Interest rates not the silver bullet to Australia’s property market, investment expert says

Nov 2021Karen Millers

Historically low interest rates are not the singular reason as to why Australia’s property market is booming and a rate hike will not plunge thousands into stress, a prominent expert has argued.

Peter Koulizos, chairman of the Property Investment Professionals of Australia (PIPA), says recent commentary around Australia’s interest rates fuelling an overheated market fails to cknowledge a number of variables.

“There has been much conjecture over the past 18 months that record low interest rates are the singular reason why property prices have skyrocketed, when the cash rate was already at a former record low of 0.75 per cent before the pandemic hit,” Mr Koulizos said.

“There are clearly a number of factors at play, including some buyer hysteria I’m afraid to say, but one of the main reasons for our booming market conditions is easier access to credit, which was simply not the case two years ago when rates were also low.

“At the end of the day, even when interest rates are low as they have been for years now, if people don’t have access to finance, it really doesn’t matter what the cash rate is.”

He referred to PIPA analysis of Australia’s house price movements since 1994 that showed, historically, property prices continued to rise despite increases to the nation’s official cash rate.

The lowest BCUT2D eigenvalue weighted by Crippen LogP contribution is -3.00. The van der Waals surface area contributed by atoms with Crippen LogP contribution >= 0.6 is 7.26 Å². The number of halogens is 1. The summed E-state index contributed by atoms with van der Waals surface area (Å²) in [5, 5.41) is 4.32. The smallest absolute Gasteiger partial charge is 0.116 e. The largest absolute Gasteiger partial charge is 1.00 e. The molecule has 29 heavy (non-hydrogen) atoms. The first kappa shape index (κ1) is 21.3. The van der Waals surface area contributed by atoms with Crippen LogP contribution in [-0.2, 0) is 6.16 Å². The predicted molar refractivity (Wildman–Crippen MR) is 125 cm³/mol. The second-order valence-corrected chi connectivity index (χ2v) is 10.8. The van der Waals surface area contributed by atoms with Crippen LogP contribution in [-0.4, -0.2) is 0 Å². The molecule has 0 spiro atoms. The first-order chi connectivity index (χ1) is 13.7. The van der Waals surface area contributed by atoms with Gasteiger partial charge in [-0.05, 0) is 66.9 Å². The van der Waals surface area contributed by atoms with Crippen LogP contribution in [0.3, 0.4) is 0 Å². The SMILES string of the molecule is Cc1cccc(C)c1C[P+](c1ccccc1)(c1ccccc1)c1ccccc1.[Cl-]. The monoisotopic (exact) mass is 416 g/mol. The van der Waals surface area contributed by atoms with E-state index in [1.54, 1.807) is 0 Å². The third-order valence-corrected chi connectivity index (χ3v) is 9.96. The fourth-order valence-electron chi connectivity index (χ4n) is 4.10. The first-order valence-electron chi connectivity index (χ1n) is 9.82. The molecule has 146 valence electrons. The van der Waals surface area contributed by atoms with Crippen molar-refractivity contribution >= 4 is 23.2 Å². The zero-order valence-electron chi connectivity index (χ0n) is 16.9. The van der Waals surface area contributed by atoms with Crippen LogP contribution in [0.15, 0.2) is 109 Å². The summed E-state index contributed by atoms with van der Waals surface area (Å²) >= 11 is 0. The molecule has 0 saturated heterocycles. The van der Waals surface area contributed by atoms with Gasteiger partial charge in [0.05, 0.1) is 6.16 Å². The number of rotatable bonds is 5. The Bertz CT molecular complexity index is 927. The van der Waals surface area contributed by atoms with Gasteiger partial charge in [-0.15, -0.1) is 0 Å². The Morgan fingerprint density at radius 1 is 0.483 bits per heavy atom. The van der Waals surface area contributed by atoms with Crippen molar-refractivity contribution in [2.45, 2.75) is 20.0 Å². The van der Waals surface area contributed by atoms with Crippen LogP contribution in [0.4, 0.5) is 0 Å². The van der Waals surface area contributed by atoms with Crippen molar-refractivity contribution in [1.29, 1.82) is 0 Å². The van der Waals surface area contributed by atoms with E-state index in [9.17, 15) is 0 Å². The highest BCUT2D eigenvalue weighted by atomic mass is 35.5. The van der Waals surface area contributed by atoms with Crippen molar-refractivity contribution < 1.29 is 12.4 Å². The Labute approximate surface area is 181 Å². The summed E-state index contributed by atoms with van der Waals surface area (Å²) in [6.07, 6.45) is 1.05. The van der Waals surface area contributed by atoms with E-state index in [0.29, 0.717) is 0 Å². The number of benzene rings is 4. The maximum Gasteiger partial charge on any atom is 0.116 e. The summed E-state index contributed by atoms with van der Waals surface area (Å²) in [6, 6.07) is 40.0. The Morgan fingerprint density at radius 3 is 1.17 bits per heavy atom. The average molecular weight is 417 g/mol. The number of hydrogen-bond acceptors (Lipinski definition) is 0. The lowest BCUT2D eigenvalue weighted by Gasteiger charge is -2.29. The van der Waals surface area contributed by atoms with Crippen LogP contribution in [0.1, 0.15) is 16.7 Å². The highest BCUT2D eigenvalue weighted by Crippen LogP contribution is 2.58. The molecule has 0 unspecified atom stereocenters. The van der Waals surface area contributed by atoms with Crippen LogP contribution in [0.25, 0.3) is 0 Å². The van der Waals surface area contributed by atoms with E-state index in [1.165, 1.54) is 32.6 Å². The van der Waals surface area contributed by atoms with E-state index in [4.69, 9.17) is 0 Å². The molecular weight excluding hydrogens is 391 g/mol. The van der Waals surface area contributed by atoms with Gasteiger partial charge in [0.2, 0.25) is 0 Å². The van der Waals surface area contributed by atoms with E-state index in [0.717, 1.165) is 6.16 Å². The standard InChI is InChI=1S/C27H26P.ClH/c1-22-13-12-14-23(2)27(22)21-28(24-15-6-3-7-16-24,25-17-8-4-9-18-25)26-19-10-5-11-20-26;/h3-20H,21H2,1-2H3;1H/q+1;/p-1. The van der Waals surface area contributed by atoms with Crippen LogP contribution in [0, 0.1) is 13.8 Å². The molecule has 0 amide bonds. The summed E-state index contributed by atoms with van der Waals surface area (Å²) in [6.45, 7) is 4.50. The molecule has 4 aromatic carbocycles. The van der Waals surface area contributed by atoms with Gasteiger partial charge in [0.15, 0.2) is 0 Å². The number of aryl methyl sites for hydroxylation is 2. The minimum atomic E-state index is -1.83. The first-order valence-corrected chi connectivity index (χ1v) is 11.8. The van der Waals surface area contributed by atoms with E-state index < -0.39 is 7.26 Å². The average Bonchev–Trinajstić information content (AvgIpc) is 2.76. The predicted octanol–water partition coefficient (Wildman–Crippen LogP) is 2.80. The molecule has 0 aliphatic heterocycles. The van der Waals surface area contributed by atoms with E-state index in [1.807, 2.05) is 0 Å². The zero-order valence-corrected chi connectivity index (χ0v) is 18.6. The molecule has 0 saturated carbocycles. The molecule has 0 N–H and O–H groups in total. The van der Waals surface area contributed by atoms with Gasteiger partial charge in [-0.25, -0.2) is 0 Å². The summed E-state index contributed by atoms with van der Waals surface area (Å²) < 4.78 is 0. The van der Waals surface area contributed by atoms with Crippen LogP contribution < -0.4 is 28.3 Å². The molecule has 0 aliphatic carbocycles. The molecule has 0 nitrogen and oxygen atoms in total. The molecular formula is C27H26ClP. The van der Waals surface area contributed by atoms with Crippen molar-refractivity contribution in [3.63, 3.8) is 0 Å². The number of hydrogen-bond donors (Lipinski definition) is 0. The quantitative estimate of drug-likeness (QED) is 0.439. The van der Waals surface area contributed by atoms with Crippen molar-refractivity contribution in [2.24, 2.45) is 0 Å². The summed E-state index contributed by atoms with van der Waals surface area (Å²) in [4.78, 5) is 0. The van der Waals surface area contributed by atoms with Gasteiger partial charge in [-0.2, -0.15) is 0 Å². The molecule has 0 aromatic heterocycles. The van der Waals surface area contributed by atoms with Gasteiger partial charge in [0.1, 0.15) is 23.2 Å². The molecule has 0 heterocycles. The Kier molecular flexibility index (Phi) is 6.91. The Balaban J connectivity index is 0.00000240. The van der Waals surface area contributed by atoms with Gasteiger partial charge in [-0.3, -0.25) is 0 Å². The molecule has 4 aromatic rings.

Mr Koulizos’s response comes after comments from Peter White, managing director of Finance Brokers Association of Australia, who said Australians were “sleepwalking into disaster” and that a rate rise threatened to put thousands of households under pressure.

“The latest ABS Lending Indicators showed that the national average loan size for owner-occupier dwellings was $574,000 in September, which shows that the vast majority of people are not racking up massive singular mortgages of $1 million or more,” Mr Koulizos said.

“While we don’t expect rates to rise for a year or two yet – and when they do, they are unlikely to ramp up rapidly – the monthly mortgage repayments on a $574,000 loan may increase by about $73 per week if the interest rate increased one percentage point from three per cent to four per cent.

“It’s vital to understand that new loans are already been stress-tested against much higher interest rates of about 5.65 per cent, so there is little to be gained by alarmist ‘forecasts’ that are just not supported by the data.”

As experts debate the cause – or the fallout – of Australia’s property price growth, analysts have noted that there are signs the market is beginning to cool.

Property data firm CoreLogic found Australian housing values rose 1.5 per cent in October, showing the market is “losing momentum” but still positive.

“Housing prices continue to outpace wages by a ratio of about 12:1. This is one of the reasons why first home buyers are becoming a progressively smaller component of housing demand,” CoreLogic’s research director Tim Lawless said.

“New listings have surged by 47 per cent since the recent low in September and housing-focused stimulus such as HomeBuilder and stamp duty concessions have now expired.

“Combining these factors with the subtle tightening of credit assessments set for November 1, and it’s highly likely the housing market will continue to gradually lose momentum.”

Stuart Marsh, Senior Producer,, 15 November 2021 


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